5. 5. Anaphora <ul><li>Repetition of the same word or words at the beginning of successive clauses or sentences </li></ul><ul><li>In this example the syntax has been deliberately constructed to make it anaphoric. How and why? </li></ul>For us, they packed up their few worldly possessions and travelled across oceans in search of a new life. For us, they toiled in sweatshops and settled the West; endured the lash of the whip and ploughed the hard earth. For us, they fought and died, in places like Concord and Gettysburg; Normandy and Khe Sahn.
  6. 6. Parenthesis <ul><li>consists of a word, phrase, or whole sentence inserted as an aside in the middle of another sentence e.g. </li></ul><ul><li>This device creates the effect of immediacy: you are relating some fact when suddenly something very important arises </li></ul><ul><li>It may also be used to give some statements a context </li></ul><ul><li>What is the effect in this case? </li></ul>Our economy is badly weakened, a consequence of greed and irresponsibility on the part of some, but also our collective failure to make hard choices and prepare the nation for a new age.
  7. 7. <ul><li>Look back at the transcript of Winston Churchill’s speech </li></ul><ul><li>Can you identify any of these rhetorical features </li></ul><ul><li>Label them on the text and </li></ul><ul><li>comment on their effect </li></ul>
  8. 8. <ul><li>Alliteration </li></ul><ul><li>The recurrence of initial consonant sounds. </li></ul><ul><li>The repetition can be juxtaposed (and then it is usually limited to two words): </li></ul>The day consisted of troubles and triumphs
  9. 9. Analogy <ul><li>compares two things, which are alike in several respects, for the purpose of explaining an unfamiliar or difficult idea by showing how the idea or object is similar to a familiar one. </li></ul>Life is like a box of chocolates – you never know what you’re gonna get.
  10. 10. Metaphor <ul><li>compares two different things by speaking of one in terms of the other. Unlike a simile or analogy, metaphor asserts that one thing is another thing, not just that one is like another. </li></ul>The fountain of knowledge will dry up unless it is continuously replenished by streams of new learning.
  11. 11. Hyperbole <ul><li>deliberate exaggeration for emphasis or effect. In your writing the hyperbole must be clearly intended as an exaggeration, and should be carefully restricted. </li></ul><ul><li>That is, do not exaggerate everything! </li></ul>There are a thousand reasons why more research is needed on solar energy.
  12. 12. Litotes <ul><li>A form of understatement: it is generated by denying the opposite of the word which you want to use: </li></ul><ul><li>litotes can either have the effect of understatement or become an intensifying expression. </li></ul><ul><li>Occasionally it can convey an ironic sentiment by its understatement. </li></ul>It’s not the cheeriest of weather outside.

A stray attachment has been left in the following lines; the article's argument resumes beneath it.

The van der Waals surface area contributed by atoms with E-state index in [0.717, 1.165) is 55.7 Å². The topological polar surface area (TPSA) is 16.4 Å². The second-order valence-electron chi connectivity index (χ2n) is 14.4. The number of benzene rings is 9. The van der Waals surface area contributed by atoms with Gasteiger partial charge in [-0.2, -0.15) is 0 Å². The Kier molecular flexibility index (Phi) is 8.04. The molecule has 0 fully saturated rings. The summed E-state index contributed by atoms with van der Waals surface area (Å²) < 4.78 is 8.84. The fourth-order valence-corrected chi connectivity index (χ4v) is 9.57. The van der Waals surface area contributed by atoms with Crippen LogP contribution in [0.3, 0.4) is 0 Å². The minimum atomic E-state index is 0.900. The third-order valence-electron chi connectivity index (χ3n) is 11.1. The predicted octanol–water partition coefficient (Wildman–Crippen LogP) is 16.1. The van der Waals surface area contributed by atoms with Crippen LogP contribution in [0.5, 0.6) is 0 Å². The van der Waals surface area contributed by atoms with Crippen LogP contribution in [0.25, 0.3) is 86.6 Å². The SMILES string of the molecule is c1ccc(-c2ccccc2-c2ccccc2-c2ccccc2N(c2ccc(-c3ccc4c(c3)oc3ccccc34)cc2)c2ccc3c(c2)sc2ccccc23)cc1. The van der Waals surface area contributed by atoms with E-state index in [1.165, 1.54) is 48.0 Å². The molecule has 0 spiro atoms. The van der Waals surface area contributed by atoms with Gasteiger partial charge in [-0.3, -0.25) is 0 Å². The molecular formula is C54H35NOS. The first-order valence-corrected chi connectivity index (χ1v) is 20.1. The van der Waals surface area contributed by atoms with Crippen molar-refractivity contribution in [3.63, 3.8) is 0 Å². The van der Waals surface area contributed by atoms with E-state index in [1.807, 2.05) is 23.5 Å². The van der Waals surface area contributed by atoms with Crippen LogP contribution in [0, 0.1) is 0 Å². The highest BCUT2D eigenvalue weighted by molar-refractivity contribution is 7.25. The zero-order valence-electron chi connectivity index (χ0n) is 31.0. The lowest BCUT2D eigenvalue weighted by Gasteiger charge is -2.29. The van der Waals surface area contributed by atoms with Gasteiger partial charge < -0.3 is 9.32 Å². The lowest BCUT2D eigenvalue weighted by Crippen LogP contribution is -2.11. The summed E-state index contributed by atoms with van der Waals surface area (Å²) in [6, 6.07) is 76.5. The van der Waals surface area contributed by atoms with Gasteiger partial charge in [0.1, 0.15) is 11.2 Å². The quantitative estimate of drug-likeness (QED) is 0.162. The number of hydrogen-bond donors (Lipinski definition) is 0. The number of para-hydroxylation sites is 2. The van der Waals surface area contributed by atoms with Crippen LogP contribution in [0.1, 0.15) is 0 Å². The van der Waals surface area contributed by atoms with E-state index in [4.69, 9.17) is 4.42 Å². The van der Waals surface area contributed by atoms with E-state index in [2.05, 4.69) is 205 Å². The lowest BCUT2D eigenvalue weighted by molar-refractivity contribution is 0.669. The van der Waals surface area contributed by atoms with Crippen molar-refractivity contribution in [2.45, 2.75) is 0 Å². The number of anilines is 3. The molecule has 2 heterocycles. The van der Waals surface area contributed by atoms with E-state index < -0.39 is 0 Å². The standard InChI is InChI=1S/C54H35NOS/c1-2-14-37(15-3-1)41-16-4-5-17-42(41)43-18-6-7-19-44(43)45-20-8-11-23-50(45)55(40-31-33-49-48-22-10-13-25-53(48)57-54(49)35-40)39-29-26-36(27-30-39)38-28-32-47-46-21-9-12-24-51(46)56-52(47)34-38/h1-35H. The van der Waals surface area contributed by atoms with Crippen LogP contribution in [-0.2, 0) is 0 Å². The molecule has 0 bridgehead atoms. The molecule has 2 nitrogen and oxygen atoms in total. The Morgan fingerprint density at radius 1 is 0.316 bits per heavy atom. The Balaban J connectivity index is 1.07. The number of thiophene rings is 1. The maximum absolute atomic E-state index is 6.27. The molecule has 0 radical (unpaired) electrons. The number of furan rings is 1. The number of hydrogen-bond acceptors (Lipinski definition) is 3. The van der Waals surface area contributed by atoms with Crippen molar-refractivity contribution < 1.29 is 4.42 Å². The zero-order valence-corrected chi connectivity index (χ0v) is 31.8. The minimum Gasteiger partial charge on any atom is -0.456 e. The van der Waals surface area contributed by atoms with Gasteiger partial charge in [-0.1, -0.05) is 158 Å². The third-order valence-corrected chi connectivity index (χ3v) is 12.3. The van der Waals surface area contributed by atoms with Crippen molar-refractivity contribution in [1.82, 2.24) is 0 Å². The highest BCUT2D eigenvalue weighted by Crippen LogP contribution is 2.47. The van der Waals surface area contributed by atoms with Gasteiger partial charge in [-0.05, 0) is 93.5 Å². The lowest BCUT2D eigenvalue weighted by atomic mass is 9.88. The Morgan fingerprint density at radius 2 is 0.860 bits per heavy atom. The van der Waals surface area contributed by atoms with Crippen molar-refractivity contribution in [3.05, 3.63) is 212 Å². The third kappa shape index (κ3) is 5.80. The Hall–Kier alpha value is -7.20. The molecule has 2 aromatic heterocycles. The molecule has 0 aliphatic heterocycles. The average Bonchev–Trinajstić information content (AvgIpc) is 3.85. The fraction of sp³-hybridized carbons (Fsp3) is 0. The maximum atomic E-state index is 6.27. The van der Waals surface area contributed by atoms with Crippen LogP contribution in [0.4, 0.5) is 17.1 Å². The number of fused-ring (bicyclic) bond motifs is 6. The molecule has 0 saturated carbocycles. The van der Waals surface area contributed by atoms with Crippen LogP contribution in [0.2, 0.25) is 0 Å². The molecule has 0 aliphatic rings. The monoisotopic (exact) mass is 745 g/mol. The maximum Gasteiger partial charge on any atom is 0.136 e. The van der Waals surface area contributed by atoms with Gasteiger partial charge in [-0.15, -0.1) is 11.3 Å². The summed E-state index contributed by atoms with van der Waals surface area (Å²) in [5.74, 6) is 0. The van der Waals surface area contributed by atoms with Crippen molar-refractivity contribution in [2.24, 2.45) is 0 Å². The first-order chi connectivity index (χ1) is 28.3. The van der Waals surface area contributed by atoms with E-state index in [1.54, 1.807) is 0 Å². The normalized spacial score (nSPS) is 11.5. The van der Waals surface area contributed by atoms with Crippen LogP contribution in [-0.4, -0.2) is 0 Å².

13. 13. Listen to the speech by Martin Luther King <ul><li>http:// www.americanrhetoric.com/speeches/mlkihaveadream.htm </li></ul><ul><li>Using the transcript, look at the first few lines down to ‘unearned suffering is redemptive.’ </li></ul><ul><li>Identify the persuasive language features in the text </li></ul><ul><li>In particular look for: </li></ul><ul><ul><li>Metaphor </li></ul></ul><ul><ul><li>alliteration </li></ul></ul><ul><ul><li>Parallelism </li></ul></ul><ul><ul><li>Litotes </li></ul></ul><ul><ul><li>Anaphora </li></ul></ul><ul><ul><li>sentence moods </li></ul></ul><ul><ul><li>Use of pronouns </li></ul></ul>
  14. 14. I am not unmindful that some of you have come here out of great trials and tribulations. Some of you have come fresh from narrow jail cells. Some of you have come from areas where your quest for freedom left you battered by the storms of persecution and staggered by the winds of police brutality. You have been the veterans of creative suffering. Continue to work with the faith that unearned suffering is redemptive. Litotes anaphora parallelism alliteration 2 nd person Personal pronoun Imperative
  15. 15. Barak Obama’s speech after winning the race for the White House 5/11/08 http://uk.youtube.com/watch?v=Jll5baCAaQU Or http://filepedia.org/audio/obama-victory-speech-november-2008
  16. 16. Look at the first paragraph <ul><li>How are pronouns used? </li></ul><ul><li>How is the adverb ‘still’ used? Would the speech still mean the same if it was omitted? </li></ul><ul><li>How is a sense of unity created? </li></ul><ul><li>How are abstract nouns used? </li></ul><ul><li>What ideas does Obama want to attach himself to? </li></ul><ul><li>Identify the main clause in this sentence. What effect is created by the structure? </li></ul>